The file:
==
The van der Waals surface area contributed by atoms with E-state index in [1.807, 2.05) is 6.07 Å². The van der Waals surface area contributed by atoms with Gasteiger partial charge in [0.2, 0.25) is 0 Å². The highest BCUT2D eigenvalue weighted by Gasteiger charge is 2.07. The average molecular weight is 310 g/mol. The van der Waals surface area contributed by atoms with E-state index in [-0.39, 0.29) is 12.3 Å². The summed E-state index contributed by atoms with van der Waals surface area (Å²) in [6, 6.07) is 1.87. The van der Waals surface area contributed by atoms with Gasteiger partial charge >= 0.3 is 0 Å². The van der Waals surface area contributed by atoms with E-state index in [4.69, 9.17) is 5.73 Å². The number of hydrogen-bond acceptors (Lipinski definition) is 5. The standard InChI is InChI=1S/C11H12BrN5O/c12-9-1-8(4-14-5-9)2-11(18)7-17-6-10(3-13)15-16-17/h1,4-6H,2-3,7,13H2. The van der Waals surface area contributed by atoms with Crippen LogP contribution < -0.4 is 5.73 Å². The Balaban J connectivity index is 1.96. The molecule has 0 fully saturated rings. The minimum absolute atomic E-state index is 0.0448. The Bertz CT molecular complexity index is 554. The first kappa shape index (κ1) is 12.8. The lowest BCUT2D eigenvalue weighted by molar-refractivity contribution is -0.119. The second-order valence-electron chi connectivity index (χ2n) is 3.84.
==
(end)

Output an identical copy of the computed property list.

The van der Waals surface area contributed by atoms with E-state index in [1.807, 2.05) is 6.07 Å². The van der Waals surface area contributed by atoms with Gasteiger partial charge in [0.2, 0.25) is 0 Å². The highest BCUT2D eigenvalue weighted by Gasteiger charge is 2.07. The average molecular weight is 310 g/mol. The van der Waals surface area contributed by atoms with E-state index in [-0.39, 0.29) is 12.3 Å². The summed E-state index contributed by atoms with van der Waals surface area (Å²) in [6, 6.07) is 1.87. The van der Waals surface area contributed by atoms with Gasteiger partial charge >= 0.3 is 0 Å². The van der Waals surface area contributed by atoms with E-state index in [4.69, 9.17) is 5.73 Å². The number of hydrogen-bond acceptors (Lipinski definition) is 5. The standard InChI is InChI=1S/C11H12BrN5O/c12-9-1-8(4-14-5-9)2-11(18)7-17-6-10(3-13)15-16-17/h1,4-6H,2-3,7,13H2. The van der Waals surface area contributed by atoms with Crippen LogP contribution < -0.4 is 5.73 Å². The Balaban J connectivity index is 1.96. The molecule has 0 fully saturated rings. The minimum absolute atomic E-state index is 0.0448. The Bertz CT molecular complexity index is 554. The first kappa shape index (κ1) is 12.8. The lowest BCUT2D eigenvalue weighted by molar-refractivity contribution is -0.119. The second-order valence-electron chi connectivity index (χ2n) is 3.84.